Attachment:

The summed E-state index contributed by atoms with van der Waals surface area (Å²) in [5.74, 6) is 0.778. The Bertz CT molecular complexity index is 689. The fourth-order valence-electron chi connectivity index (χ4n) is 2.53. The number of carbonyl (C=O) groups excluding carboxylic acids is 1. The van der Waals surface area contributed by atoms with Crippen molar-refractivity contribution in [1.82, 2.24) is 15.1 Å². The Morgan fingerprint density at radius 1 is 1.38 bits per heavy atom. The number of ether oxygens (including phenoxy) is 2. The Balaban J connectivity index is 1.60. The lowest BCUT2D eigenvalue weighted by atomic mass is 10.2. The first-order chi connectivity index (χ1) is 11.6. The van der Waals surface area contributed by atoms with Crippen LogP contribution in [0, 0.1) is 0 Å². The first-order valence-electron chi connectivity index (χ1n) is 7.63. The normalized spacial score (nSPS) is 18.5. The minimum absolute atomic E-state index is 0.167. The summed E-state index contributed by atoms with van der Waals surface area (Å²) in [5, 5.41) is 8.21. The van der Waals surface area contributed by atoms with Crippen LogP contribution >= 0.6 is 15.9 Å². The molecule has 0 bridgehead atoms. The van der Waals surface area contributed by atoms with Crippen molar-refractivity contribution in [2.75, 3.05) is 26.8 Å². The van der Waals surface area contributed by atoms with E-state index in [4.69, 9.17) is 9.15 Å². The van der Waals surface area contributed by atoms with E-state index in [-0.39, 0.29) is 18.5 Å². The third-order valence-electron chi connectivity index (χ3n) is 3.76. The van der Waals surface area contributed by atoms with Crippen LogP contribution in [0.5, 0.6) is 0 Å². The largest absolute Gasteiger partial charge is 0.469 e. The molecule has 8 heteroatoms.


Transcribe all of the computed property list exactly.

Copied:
The summed E-state index contributed by atoms with van der Waals surface area (Å²) in [5.74, 6) is 0.778. The Bertz CT molecular complexity index is 689. The fourth-order valence-electron chi connectivity index (χ4n) is 2.53. The number of carbonyl (C=O) groups excluding carboxylic acids is 1. The van der Waals surface area contributed by atoms with Crippen molar-refractivity contribution in [1.82, 2.24) is 15.1 Å². The Morgan fingerprint density at radius 1 is 1.38 bits per heavy atom. The number of ether oxygens (including phenoxy) is 2. The Balaban J connectivity index is 1.60. The lowest BCUT2D eigenvalue weighted by atomic mass is 10.2. The first-order chi connectivity index (χ1) is 11.6. The van der Waals surface area contributed by atoms with Crippen LogP contribution in [0, 0.1) is 0 Å². The first-order valence-electron chi connectivity index (χ1n) is 7.63. The normalized spacial score (nSPS) is 18.5. The minimum absolute atomic E-state index is 0.167. The summed E-state index contributed by atoms with van der Waals surface area (Å²) in [5, 5.41) is 8.21. The van der Waals surface area contributed by atoms with Crippen LogP contribution >= 0.6 is 15.9 Å². The molecule has 0 bridgehead atoms. The van der Waals surface area contributed by atoms with Crippen molar-refractivity contribution in [2.75, 3.05) is 26.8 Å². The van der Waals surface area contributed by atoms with E-state index in [4.69, 9.17) is 9.15 Å². The van der Waals surface area contributed by atoms with E-state index in [-0.39, 0.29) is 18.5 Å². The third-order valence-electron chi connectivity index (χ3n) is 3.76. The van der Waals surface area contributed by atoms with Crippen LogP contribution in [0.5, 0.6) is 0 Å². The largest absolute Gasteiger partial charge is 0.469 e. The molecule has 8 heteroatoms.